______________________________________           100 mL______________________________________Calories          106Protein, g        4.6Fat, g            3.5Carbohydrate, g   14Dietary Fiber*, g 0.59Water, g          84Vitamin A, IU     350Vitamin D, IU     42Vitamin E, IU     2.1Vitamin K. μg  9.7Vitamin C, mg     12.7Folic Acid, μg 42Thiamine, mg      0.16Riboflavin, mg    0.18Niacin, mg        2.1Vitamin B6, mg             0.21Vitamin B12, μg             0.63Biotin, μg     32Pantothenic Acid, mg             1.06Calcium, mg       84Phosphorus, mg    70Iodine, μg     10.5Iron, mg          1.27Magnesium, mg     28Copper, mg        0.14Zinc, mg          1.39Manganese, mg     0.18Chloride, mg      139             (3.9 mEq)Potassium, mg     139             (3.6 mEq)Sodium, mg        72             (3.1 mEq)______________________________________ *Dietary fiber is 25 to 75 weight % soy fiber and 25 to 25 weight % gum acacia.
EXAMPLE 3

Preparation of a composition substantially as described in Example 1 is as follows.

1. Prepare a calcium/sodium casienate slurry.

To a container with good agitation add water and casein in a 90/10 ratio. Add calcium hydroxide as a 10% solution in water to the casein slurry. Add sodium hydroxide as a 10% solution in water.

If the pH is below 6.9 adjust the pH of the casein slurry to 7.0 (6.9-7.2) by the addition of potassium hydroxide.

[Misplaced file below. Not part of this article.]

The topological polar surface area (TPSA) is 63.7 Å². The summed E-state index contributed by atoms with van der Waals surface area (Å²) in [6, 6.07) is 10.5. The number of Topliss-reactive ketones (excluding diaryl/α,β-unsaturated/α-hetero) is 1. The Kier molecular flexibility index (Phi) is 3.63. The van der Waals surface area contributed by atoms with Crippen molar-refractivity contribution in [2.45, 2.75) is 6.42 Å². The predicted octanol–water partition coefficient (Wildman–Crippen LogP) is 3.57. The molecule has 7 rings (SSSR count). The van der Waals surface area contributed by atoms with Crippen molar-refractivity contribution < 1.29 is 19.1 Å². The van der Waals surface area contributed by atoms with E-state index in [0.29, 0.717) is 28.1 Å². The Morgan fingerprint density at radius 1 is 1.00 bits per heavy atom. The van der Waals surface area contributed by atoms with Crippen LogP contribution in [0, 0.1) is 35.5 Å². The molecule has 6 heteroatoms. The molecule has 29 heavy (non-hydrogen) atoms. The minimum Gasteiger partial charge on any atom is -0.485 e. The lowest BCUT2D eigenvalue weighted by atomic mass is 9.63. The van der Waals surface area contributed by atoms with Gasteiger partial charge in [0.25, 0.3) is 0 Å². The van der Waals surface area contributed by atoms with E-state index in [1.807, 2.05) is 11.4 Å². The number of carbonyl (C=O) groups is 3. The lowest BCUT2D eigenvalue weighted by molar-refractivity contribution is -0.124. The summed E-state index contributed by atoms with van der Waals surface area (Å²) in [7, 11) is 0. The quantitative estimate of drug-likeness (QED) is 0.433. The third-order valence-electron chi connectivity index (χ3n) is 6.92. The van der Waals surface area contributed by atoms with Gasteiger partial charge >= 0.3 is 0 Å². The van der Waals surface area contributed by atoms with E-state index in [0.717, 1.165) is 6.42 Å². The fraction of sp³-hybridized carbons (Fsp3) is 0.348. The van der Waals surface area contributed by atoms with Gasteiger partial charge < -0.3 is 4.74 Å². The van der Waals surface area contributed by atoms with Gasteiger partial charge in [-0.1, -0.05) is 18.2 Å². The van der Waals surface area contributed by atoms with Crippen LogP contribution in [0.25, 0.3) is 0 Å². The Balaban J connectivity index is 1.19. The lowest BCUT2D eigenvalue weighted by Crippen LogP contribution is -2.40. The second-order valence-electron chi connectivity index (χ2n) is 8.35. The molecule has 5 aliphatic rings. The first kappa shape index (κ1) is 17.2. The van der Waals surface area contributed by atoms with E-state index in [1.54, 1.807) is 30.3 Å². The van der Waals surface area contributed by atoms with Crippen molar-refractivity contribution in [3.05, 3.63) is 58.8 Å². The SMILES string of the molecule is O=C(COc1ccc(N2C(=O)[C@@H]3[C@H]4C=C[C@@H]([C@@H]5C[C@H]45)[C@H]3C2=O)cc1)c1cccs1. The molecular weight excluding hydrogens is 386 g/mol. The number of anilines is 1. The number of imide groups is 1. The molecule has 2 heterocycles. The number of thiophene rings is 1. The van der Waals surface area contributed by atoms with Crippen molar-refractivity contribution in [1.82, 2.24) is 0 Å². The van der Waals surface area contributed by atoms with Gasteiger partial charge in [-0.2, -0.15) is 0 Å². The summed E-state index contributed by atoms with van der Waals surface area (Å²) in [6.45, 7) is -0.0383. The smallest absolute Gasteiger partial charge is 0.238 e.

2. Maintaining a temperature of 140 degrees F. (130-150) dissolve/suspend the following ingredients:

Calcium Phosphate Tribasic

Calcium Citrate

Magnesium Phosphate Dibasic

Potassium Citrate

Potassium Chloride

Choline Chloride

L-Carnitine

Ferrous Sulfate

Trace Mineral Premix

Continue agitation and blend with protein slurry from step 1.

3. Incorporate the following ingredients together in an appropriate mixing vessel:

Soy Fiber

Gum Acacia

Malto-Dextrin

Add to the Protein/Mineral slurry from step 2.

4. Add the following ingredients to make an oil blend:

Soy Oil

MCT Oil

Mono-Diglycerides

Lecithin

Vitamins ADE&K Concentrate

Carrageenan

Add this mixture to the Protein/Mineral/Fiber slurry from step 3.

5. Pump the product from step 4 through a direct steam injection unit at 285 F. for 45 seconds. Cool immediately to 160 F. Measure pH, total solids and viscosity.

6. Homogenize at 500 psig 2nd stage and 2500 psig 1st stage for a total of 3000 psig. Repeat the homogenization and cool 35-50 F.

7. Adjust solids to a target of 22.45% total solids (TS) (21.2%-24.55%).

EXAMPLE 4

Viscosity of the compositions of the invention are determined as follows:

Material

A. Brookfield Syncho-Lectric Viscometer, Model LVF using Spindle No. 1, variable rpm speed and the 100 scale, with spindle guard or the equivalent.

B. UK LTD Viscometer, Model LV8 using Spindle No. 1, variable rpm speed and the 100 scale, with the spindle guard or the equivalent.

Procedure

Adjust temperature of sample to 30 C. (86 F.) (or at temperature specified) by placing container of sample in a suitable water bath. Stir sample carefully with a thermometer avoiding entrapment of air.

Use viscometer spindle No. 1,30 rpm speed and the 100 scale. Place spindle in sample to depth marked on spindle and level viscometer (spindle must rotate freely). If reading is off scale, see factor table to determine an alternate speed and corresponding factor.